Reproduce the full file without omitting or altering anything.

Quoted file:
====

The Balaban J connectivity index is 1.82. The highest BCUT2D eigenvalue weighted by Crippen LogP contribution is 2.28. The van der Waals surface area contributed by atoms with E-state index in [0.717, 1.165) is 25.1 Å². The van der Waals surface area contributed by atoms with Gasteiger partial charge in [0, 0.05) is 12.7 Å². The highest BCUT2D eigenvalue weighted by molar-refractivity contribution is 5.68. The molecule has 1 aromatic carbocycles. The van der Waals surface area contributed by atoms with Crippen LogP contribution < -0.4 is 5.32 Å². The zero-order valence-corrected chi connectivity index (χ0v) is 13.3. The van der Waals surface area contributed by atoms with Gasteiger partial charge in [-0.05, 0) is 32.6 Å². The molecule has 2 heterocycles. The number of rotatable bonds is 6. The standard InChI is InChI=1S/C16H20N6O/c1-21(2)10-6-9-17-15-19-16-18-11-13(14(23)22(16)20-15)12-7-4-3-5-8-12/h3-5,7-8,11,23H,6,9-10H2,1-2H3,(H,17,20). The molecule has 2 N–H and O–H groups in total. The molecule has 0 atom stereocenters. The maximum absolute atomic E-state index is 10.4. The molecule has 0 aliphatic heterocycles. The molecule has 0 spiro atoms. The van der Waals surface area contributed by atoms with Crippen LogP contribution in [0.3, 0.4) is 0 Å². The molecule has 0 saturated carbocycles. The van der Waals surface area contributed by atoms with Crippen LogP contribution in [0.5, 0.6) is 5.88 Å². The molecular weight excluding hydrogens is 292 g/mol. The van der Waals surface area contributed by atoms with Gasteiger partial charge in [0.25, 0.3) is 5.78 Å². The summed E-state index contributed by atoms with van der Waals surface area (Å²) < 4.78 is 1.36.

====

The Balaban J connectivity index is 1.82. The highest BCUT2D eigenvalue weighted by Crippen LogP contribution is 2.28. The van der Waals surface area contributed by atoms with E-state index in [0.717, 1.165) is 25.1 Å². The van der Waals surface area contributed by atoms with Gasteiger partial charge in [0, 0.05) is 12.7 Å². The highest BCUT2D eigenvalue weighted by molar-refractivity contribution is 5.68. The molecule has 1 aromatic carbocycles. The van der Waals surface area contributed by atoms with Crippen LogP contribution < -0.4 is 5.32 Å². The zero-order valence-corrected chi connectivity index (χ0v) is 13.3. The van der Waals surface area contributed by atoms with Gasteiger partial charge in [-0.05, 0) is 32.6 Å². The molecule has 2 heterocycles. The number of rotatable bonds is 6. The standard InChI is InChI=1S/C16H20N6O/c1-21(2)10-6-9-17-15-19-16-18-11-13(14(23)22(16)20-15)12-7-4-3-5-8-12/h3-5,7-8,11,23H,6,9-10H2,1-2H3,(H,17,20). The molecule has 2 N–H and O–H groups in total. The molecule has 0 atom stereocenters. The maximum absolute atomic E-state index is 10.4. The molecule has 0 aliphatic heterocycles. The molecule has 0 spiro atoms. The van der Waals surface area contributed by atoms with Crippen LogP contribution in [0.3, 0.4) is 0 Å². The molecule has 0 saturated carbocycles. The van der Waals surface area contributed by atoms with Crippen LogP contribution in [0.5, 0.6) is 5.88 Å². The molecular weight excluding hydrogens is 292 g/mol. The van der Waals surface area contributed by atoms with Gasteiger partial charge in [0.25, 0.3) is 5.78 Å². The summed E-state index contributed by atoms with van der Waals surface area (Å²) < 4.78 is 1.36.